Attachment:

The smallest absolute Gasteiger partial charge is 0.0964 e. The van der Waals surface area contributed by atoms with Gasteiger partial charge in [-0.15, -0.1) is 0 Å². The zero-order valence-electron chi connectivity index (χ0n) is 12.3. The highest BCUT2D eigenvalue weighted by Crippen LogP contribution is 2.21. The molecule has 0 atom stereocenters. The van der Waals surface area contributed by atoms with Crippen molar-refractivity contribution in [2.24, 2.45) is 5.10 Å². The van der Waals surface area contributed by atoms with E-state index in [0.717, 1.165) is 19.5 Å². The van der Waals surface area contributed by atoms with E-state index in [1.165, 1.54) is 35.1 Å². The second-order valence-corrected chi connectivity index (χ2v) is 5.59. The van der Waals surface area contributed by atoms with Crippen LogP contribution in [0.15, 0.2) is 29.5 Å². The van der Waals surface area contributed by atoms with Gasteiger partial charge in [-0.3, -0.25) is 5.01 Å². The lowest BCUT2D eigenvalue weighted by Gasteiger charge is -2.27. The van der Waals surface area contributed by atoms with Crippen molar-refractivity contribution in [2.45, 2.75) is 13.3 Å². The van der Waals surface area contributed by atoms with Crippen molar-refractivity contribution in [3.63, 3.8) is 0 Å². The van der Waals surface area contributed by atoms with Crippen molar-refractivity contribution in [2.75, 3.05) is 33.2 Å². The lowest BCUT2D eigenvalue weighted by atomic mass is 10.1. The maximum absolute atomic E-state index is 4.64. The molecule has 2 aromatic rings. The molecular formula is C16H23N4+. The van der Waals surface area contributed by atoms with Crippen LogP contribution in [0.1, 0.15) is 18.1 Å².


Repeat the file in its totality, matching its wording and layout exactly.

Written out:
The smallest absolute Gasteiger partial charge is 0.0964 e. The van der Waals surface area contributed by atoms with Gasteiger partial charge in [-0.15, -0.1) is 0 Å². The zero-order valence-electron chi connectivity index (χ0n) is 12.3. The highest BCUT2D eigenvalue weighted by Crippen LogP contribution is 2.21. The molecule has 0 atom stereocenters. The van der Waals surface area contributed by atoms with Crippen molar-refractivity contribution in [2.24, 2.45) is 5.10 Å². The van der Waals surface area contributed by atoms with E-state index in [0.717, 1.165) is 19.5 Å². The van der Waals surface area contributed by atoms with E-state index in [1.165, 1.54) is 35.1 Å². The second-order valence-corrected chi connectivity index (χ2v) is 5.59. The van der Waals surface area contributed by atoms with Crippen LogP contribution in [0.15, 0.2) is 29.5 Å². The van der Waals surface area contributed by atoms with Gasteiger partial charge in [-0.3, -0.25) is 5.01 Å². The lowest BCUT2D eigenvalue weighted by Gasteiger charge is -2.27. The van der Waals surface area contributed by atoms with Crippen molar-refractivity contribution in [2.45, 2.75) is 13.3 Å². The van der Waals surface area contributed by atoms with Crippen molar-refractivity contribution in [3.63, 3.8) is 0 Å². The van der Waals surface area contributed by atoms with Crippen molar-refractivity contribution in [2.75, 3.05) is 33.2 Å². The lowest BCUT2D eigenvalue weighted by atomic mass is 10.1. The maximum absolute atomic E-state index is 4.64. The molecule has 2 aromatic rings. The molecular formula is C16H23N4+. The van der Waals surface area contributed by atoms with Crippen LogP contribution in [0.1, 0.15) is 18.1 Å².